Reliable access to metrics and data has given manufacturing enterprises and line of business managers a wealth of information – after all, you can’t manage it if you can’t measure it. But knowing which of these metrics are truly important and which need to be addressed when faced with all this data is just as important as having access to it in the first place.
Let’s take a look at the ten metrics that really matter.
One of the simplest manufacturing metrics of all – how much volume is being produced per business unit, on a particular production line or over a length of time – throughput is also one of the most vital, and one of the easiest to measure. Having systems in place which can immediately flag when throughput is decreasing is the quickest way to identify a problem on a production line, especially with automated equipment.
2. Capacity utilization:
Essentially, this metric gives you an insight into where there are slack areas in your facility by showing to what degree potential output is being met at a given time. When you’re running at full capacity, there is 100% capacity utilization, which is of course exactly what operations staff want to hear! If you’re not at 100%, you need to figure out which area is holding the system back and how this can be improved.
3. Total manufacturing cost per unit – excluding cost of materials
While you may not be able to control the prices your suppliers charge for the materials they supply you with, it’s important to focus on data that shows where you actually can make beneficial changes. This is why knowing your total manufacturing cost per unit, item or volume is so important. This metric will include costs like labor and overhead expenses – in other words the costs which you have influence and control over, and can use to make beneficial operational decisions.
4. Manufacturing cycle time
Essentially, this is the time which it takes to manufacture a product or volume from start to finish, passing through all machines, processes and cycles, and to come out the other end as a finished item. Finding areas where there is lag time, machines are waiting or time can be trimmed off is an invaluable tool in finding those areas where you can increase productivity, reduce manufacturing time, and ultimately deliver more reliable service to your customers.
5. Overall equipment effectiveness – OEE:
While this metric is a bit trickier to measure, it’s a vital indicator of the overall effectiveness of a production line or piece of equipment, and is justly recognized as a best practice measure in a range of industries. It is calculated as availability x performance x quality, and the closer this number is to 100%, the more cost effective and profitable your business is.
6. On-time delivery to customers:
This metric is a percentage of time in which manufacturing is able to deliver the completed product or volume to your end customer. Of course, you’re aiming for 100%, but in an imperfect world this isn’t always the case. While problems will always arise, this metric is invaluable for making sure that the failsafe’s and improvements you implement are actually having an effect on the most important component in the system – the satisfaction of your customers. If this rate is not improving, then conversely it’s also a good indication that you may not be targeting the right problem areas.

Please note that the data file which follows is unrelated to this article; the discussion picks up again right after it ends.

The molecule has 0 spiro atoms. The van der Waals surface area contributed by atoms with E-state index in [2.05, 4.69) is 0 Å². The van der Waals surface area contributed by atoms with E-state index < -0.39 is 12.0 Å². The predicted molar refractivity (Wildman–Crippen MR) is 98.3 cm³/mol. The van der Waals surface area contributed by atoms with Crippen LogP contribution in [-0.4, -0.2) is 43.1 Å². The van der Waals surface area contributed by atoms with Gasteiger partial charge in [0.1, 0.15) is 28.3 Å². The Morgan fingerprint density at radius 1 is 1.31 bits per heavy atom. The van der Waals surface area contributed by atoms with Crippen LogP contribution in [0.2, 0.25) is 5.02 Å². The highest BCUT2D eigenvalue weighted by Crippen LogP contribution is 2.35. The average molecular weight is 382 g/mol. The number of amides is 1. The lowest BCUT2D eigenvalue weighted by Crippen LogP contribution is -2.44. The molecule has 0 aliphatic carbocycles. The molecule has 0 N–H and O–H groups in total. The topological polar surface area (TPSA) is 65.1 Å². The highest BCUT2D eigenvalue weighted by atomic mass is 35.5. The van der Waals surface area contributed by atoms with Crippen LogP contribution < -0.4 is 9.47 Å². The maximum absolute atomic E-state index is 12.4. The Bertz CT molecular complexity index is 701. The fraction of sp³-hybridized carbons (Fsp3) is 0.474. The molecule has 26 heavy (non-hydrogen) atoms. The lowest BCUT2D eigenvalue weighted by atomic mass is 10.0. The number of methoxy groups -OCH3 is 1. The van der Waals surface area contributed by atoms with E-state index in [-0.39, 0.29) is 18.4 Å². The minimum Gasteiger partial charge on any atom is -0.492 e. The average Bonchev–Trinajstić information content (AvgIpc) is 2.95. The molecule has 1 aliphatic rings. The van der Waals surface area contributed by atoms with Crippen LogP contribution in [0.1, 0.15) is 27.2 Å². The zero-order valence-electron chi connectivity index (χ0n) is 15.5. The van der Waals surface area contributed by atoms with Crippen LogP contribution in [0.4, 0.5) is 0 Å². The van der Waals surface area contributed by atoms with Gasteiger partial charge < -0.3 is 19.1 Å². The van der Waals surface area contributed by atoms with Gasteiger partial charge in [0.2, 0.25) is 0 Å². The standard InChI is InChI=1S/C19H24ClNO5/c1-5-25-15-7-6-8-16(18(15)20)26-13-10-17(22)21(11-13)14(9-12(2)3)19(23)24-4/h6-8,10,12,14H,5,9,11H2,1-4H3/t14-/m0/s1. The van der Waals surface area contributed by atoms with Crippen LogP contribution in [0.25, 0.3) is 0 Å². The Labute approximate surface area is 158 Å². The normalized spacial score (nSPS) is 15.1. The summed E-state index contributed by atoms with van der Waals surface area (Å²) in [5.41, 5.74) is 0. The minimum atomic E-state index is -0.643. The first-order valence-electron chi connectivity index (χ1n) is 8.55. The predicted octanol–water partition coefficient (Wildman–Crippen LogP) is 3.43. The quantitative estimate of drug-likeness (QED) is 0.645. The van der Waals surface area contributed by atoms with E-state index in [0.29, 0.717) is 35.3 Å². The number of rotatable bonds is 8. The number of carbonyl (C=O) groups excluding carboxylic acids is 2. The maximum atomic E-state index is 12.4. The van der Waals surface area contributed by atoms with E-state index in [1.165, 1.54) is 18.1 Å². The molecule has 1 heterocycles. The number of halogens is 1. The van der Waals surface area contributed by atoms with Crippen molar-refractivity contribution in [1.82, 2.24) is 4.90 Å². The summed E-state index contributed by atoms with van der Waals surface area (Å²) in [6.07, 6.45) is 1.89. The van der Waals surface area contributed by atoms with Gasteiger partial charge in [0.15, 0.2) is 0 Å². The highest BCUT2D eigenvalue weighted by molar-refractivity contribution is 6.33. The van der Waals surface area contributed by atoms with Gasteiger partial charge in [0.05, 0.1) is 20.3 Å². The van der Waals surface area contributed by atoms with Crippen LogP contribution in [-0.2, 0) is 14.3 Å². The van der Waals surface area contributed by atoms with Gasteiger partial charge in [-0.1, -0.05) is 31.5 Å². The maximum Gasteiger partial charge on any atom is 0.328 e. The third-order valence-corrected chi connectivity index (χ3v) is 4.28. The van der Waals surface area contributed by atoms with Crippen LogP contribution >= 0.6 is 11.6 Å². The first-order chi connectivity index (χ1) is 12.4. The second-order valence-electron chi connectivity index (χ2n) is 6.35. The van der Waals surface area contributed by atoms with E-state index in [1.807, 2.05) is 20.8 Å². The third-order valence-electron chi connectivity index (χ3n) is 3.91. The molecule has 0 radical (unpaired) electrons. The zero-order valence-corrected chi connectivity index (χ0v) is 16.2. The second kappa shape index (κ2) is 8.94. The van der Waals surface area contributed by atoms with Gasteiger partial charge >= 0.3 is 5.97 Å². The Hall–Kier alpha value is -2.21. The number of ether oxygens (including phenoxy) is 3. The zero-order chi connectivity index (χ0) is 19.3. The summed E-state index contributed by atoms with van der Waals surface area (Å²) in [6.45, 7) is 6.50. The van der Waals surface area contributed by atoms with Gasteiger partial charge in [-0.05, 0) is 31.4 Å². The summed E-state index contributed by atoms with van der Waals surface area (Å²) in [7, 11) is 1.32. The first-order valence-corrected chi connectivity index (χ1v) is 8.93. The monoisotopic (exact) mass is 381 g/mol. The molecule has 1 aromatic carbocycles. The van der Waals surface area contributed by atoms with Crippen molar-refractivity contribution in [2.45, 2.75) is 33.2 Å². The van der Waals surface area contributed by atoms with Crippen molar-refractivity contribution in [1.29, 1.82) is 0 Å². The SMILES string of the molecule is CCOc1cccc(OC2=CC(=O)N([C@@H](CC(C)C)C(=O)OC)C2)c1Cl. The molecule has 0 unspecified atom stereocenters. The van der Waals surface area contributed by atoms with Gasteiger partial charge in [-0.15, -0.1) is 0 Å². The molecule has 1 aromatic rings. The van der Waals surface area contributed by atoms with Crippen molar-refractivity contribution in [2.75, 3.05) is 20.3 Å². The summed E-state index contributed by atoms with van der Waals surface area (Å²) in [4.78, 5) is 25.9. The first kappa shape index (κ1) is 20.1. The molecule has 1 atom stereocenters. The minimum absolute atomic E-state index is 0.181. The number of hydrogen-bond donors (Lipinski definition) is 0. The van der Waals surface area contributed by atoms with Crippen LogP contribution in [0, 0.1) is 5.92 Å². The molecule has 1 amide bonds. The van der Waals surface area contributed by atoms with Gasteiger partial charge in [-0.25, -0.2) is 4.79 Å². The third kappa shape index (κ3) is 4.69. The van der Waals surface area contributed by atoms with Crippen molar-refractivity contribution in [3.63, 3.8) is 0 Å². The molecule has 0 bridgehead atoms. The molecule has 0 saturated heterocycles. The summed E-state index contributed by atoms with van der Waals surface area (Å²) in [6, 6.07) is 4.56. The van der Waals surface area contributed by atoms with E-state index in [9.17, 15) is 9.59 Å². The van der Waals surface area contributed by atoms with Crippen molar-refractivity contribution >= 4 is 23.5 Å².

7. Average unit contribution margin:
This metric is vital in calculating an accurate product cost, and is calculated as a ratio of the profit margin which is generated by each business unit or each manufacturing plant divided into a given production unit or volume.
Items which are only contributing a very small ratio towards your overall profits warrant further investigation, but they’re difficult to isolate and pinpoint without having this metric available to raise a flag. Once you know an item isn’t contributing (or even losing) profit, you can analyze whether it’s due to inefficient processes or whether it simply makes more sense to cease production of that unit entirely.
8. Time to make changeovers:
A changeover is the process of switching a line or particular machine from running one product to another, in other words, how quickly a machine can swap from product X to product Y. Depending on your equipment and what you’re manufacturing, this process may be a few minutes or several hours – but without tracking it it’s difficult to see where improvements could be made. If one machine is holding the entire process back, simply investing in software or a user interface which is simpler to configure can result in dramatic improvements across the entire manufacturing cycle time.
9. Productivity in revenue per employee
A simple equation – revenue generated by business unit divided by the number of employees – can give great insight as to which areas are the least profitable and where there may be potential improvements that can be implemented. If a particular business unit is substantially less profitable than the rest, it merits further investigation as to how processes can be streamlined or labor costs reduced.
10. Energy cost per unit:
The cost of the energy required to produce a specific unit or volume. This measure is useful in helping to determine the overall profitability of each item you manufacture and flagging lines which may benefit from energy efficiency measures or hardware upgrades. If you are weighing the costs of investing in more energy efficient machinery for example, it is vital to have this metric available for comparison.
With these ten metrics under your belt – you have all the information you need to set about making your production facilities run as efficiently as possible!